• Isabelle Rivers-McCue
    Apr 28, 2018

    I'd never cried while reading an essay about fall out boy before, so that was new ...

    CRACKED MY HEART WIDE OPEN ...

    "I'm not as invested in things getting better as I am in things getting honest." ??? Hanif Abdurraqib's essay collection 'They Can't Kill Us Until They Kill Us' was a stunner. Many pieces are about popular music and musicians - Chance the Rapper, Fall Out Boy, Bruce Springst...

    Poet, writer, and critic Willis-Abdurraqib has written a series of smart essays about music and his thoughts and feelings about it in relation to current events and culture, including the Springsteen concert he attended the day after visiting Michael Brown?s grave and seeing PDA at a...

    An outstanding collection of essays about music, race, and life in contemporary America. Hanif is a black Muslim who grew up in Columbus, Ohio, and his writing on being who he is in that Midwest space is out of this world good. All of the essays have a connection to pop culture, and...

    I've read five stellar essay collections that came out in 2017 and this one might sit at the top of the pile. Hanif Willis-Abdurraqib has this way of laying out whatever it is he wants to discuss, then beautifully diving into it and taking the reader in directions they weren't expectin...

    "Joy, in these moments, is the sweetest meal that we keep chasing the perfect recipe for, among a world trying to gather all of the ingredients for itself. I need it to rest on my tongue especially when I am angry, especially when I am afraid, especially when nothing makes sense other ...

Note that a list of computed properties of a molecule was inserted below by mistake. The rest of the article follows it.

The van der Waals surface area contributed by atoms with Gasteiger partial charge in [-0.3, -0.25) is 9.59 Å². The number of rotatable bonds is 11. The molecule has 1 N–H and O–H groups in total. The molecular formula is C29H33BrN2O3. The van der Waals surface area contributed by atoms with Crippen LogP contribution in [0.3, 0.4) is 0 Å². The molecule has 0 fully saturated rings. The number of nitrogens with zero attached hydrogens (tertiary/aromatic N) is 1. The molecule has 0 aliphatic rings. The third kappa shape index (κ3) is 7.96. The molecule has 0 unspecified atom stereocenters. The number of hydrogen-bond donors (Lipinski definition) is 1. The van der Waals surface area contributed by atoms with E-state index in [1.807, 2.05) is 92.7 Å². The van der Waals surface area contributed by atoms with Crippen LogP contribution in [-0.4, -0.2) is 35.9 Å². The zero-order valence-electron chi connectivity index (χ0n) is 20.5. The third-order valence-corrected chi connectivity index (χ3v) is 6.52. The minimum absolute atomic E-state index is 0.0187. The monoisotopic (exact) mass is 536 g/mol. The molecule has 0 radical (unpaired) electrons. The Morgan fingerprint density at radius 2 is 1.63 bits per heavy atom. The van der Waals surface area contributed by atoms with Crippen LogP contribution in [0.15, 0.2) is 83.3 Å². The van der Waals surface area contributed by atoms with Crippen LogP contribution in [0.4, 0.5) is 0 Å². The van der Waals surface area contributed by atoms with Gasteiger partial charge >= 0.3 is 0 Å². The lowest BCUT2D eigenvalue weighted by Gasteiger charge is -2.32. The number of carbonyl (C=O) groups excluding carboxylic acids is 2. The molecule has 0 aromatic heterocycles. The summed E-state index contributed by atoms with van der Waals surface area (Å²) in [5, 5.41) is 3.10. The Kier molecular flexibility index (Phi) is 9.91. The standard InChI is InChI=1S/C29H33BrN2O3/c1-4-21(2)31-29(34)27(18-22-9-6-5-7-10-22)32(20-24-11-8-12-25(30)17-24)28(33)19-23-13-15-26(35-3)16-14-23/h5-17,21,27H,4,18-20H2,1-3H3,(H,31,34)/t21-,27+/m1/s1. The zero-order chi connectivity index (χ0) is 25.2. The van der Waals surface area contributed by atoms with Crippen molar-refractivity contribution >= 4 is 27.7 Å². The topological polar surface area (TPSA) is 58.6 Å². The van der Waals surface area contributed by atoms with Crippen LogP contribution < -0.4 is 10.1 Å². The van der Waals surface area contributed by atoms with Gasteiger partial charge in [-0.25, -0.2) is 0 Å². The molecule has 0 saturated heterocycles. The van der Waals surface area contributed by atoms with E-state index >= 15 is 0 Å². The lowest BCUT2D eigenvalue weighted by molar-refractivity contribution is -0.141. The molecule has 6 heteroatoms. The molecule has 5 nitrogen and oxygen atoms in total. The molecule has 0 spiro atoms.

I can't adequately describe how much or just why I love this book so much. Hanif Abdurraqib writes so powerfully and with such insight about all the things we as a nation are grappling with right now. [A note to potential readers: I loved this book out of the gate but a few essays ...

    I L O V E D this. I forget where I saw it recommended but I almost didn't pick it up because it's a lot of music criticism of music I don't especially like, but it was overall so highly recommended that I checked it out. And I'm so glad I did!! The author is also a poet and you can def...

    Ahhh! Hanif is so good. My sister mailed me this book (not something we do) because it hit her. And it did the same for me. And he's from Ohio. And he's amazing. This book will move you. And may make you cry a few times. And make you want to look up artists you thought you had no inter...